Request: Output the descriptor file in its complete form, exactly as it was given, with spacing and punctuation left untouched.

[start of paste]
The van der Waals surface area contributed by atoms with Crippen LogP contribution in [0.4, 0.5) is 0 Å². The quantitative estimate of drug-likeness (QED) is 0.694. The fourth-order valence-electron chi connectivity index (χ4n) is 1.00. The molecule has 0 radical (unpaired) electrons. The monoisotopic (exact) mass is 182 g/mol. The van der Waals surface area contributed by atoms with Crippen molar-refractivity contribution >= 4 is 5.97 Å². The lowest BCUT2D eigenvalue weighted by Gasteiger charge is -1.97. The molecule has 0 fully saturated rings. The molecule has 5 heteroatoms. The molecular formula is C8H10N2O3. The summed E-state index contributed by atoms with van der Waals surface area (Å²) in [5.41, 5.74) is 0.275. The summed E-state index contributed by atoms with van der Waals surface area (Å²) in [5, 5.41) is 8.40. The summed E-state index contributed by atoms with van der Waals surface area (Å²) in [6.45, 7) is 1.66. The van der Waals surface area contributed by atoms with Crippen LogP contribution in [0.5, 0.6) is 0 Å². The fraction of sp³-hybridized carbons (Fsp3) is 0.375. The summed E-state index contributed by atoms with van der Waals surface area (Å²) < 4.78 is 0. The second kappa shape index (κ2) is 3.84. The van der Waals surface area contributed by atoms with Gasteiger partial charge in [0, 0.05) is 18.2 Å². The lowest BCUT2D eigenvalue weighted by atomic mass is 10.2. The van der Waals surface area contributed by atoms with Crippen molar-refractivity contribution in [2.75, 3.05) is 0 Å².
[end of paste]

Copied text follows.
The van der Waals surface area contributed by atoms with Crippen LogP contribution in [0.4, 0.5) is 0 Å². The quantitative estimate of drug-likeness (QED) is 0.694. The fourth-order valence-electron chi connectivity index (χ4n) is 1.00. The molecule has 0 radical (unpaired) electrons. The monoisotopic (exact) mass is 182 g/mol. The van der Waals surface area contributed by atoms with Crippen molar-refractivity contribution >= 4 is 5.97 Å². The lowest BCUT2D eigenvalue weighted by Gasteiger charge is -1.97. The molecule has 0 fully saturated rings. The molecule has 5 heteroatoms. The molecular formula is C8H10N2O3. The summed E-state index contributed by atoms with van der Waals surface area (Å²) in [5.41, 5.74) is 0.275. The summed E-state index contributed by atoms with van der Waals surface area (Å²) in [5, 5.41) is 8.40. The summed E-state index contributed by atoms with van der Waals surface area (Å²) in [6.45, 7) is 1.66. The van der Waals surface area contributed by atoms with Crippen LogP contribution in [0.5, 0.6) is 0 Å². The fraction of sp³-hybridized carbons (Fsp3) is 0.375. The summed E-state index contributed by atoms with van der Waals surface area (Å²) < 4.78 is 0. The second kappa shape index (κ2) is 3.84. The van der Waals surface area contributed by atoms with Gasteiger partial charge in [0, 0.05) is 18.2 Å². The lowest BCUT2D eigenvalue weighted by atomic mass is 10.2. The van der Waals surface area contributed by atoms with Crippen molar-refractivity contribution in [2.75, 3.05) is 0 Å².